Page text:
Additionally, outfitting a building with the system is much more cost-effective and requires less time than traditional methods of retrofitting and yields better results.

“Rehabilitation of old buildings is expensive and labor intensive,” said GangaRao, who is also the director of the Center for Integration of Composites into Infrastructure. “An affordable solution will allow more buildings to be strengthened.”


The complexity of simplicity

At first glance, a wedge nestled into a joint seems like an easy solution – almost too easy.

“The beauty of the system is its simplicity,” GangaRao said.

But he is quick to point out that there is a substantial scientific method behind the patented system’s design.

In a cavernous lab, GangaRao works with Majjigapu and other team members to fabricate joints that can be tested under extremely heavy loads.

One test consists of two concrete members, a column and a cantilever, which are connected to form a sideways “T.” Then wedges are bonded to the two 90-degree angles on either side of the joint.

The system can work with structures made of various materials, such as concrete, timber and composites. The wedges can also be made of different advanced materials depending on their application.

Aside from material, one of the most important characteristics of the wedge is its shape, which is meant to eliminate high-stress zones in the joint and depends on factors such as load, material and the configuration of the joint.

“In an optimal system, the wedge will have some sort of curve,” GangaRao said. “But it requires a lot of mathematical computation behind the scenes.”

After the wedges are bonded to the joint, team members install steel bars through the wedges and into the concrete to reinforce and lock the pieces into place.

Next the team cuts multiple sheets of composite material – fabric made of carbon or glass fibers bonded with a polymer resin – into a series of puzzle pieces that are wrapped around the concrete, adhered with additional resin and left to cure.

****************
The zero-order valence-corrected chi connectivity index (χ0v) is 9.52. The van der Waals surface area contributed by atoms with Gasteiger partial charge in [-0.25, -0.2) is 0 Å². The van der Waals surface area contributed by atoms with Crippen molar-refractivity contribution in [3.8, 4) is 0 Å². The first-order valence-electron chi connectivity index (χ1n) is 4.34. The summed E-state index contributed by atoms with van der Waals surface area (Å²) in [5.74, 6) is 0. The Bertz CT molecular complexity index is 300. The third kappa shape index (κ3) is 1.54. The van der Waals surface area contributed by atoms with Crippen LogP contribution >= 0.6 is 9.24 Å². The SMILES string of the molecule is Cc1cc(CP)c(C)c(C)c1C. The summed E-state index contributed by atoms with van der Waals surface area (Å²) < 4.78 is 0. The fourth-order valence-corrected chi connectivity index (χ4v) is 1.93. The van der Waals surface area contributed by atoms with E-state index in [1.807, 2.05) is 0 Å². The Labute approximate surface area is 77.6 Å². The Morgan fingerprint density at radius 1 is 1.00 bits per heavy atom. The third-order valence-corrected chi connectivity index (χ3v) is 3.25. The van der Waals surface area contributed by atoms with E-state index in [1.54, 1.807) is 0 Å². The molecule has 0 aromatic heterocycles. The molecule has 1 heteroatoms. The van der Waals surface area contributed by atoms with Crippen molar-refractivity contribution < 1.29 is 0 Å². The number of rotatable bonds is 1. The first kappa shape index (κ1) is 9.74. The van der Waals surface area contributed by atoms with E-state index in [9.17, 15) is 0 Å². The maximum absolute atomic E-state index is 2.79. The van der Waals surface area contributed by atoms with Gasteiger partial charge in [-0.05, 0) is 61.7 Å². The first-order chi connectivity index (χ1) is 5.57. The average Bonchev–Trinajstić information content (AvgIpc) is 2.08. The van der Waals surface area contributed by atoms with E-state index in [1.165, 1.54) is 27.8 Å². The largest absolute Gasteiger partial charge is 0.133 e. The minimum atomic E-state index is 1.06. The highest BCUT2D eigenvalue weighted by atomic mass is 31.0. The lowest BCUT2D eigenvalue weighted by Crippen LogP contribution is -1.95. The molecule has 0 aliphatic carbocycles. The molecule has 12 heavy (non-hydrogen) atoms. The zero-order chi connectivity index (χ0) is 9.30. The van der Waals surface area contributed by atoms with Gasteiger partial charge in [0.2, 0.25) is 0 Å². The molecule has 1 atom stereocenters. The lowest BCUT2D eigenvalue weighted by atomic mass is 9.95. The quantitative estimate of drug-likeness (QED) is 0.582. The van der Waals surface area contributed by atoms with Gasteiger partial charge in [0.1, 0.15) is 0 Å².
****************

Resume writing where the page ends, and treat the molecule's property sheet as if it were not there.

Composite materials are noncorrosive, more durable and cheaper to install than more traditional methods, making them ideal for not only the construction of new structures, but also for the repair of aging structures.

Once the composite has hardened, the totality of dissimilar materials is bonded together and work as a single unit, stronger and more durable.


Testing for failure

GangaRao’s lab is full of impressive structures, and he hopes all of them will fail.

“We are testing this system to the point of failure,” he said. “Right now, we know how a column behaves under stress. We know how a cantilever behaves under stress. But we know little about what happens at the intersection of the two.”

To find this out, Majjigapu attaches a series of gauges to the wrapped structure. Some gauges measure strain, which is the amount of deformation that occurs under load. Some gauges measure tension, which is how much the concrete becomes stretched or elongated.

The basic idea is that concrete is not very good at holding tension, so when there is a lot of it the structure will not be as strong.

Think of a diving board, which is only supported on one end. When you stand on the edge over the water the board bends under your weight. If there is too much weight, the board or the joint – or both – could break.

Without the three-part system, GangaRao’s lab tests have shown failure under a 7-ton load. With the system, the team has been able to apply five to seven times that amount – nearly 50 tons – before failure.


The need for support

Engineers and scientists have developed ways to manage the stress put on aging buildings and bridges as well as those in seismic areas. Over the years, building regulations have tightened as earthquake- and hurricane-prone cities try to minimize fatalities, property damage and insurance claims.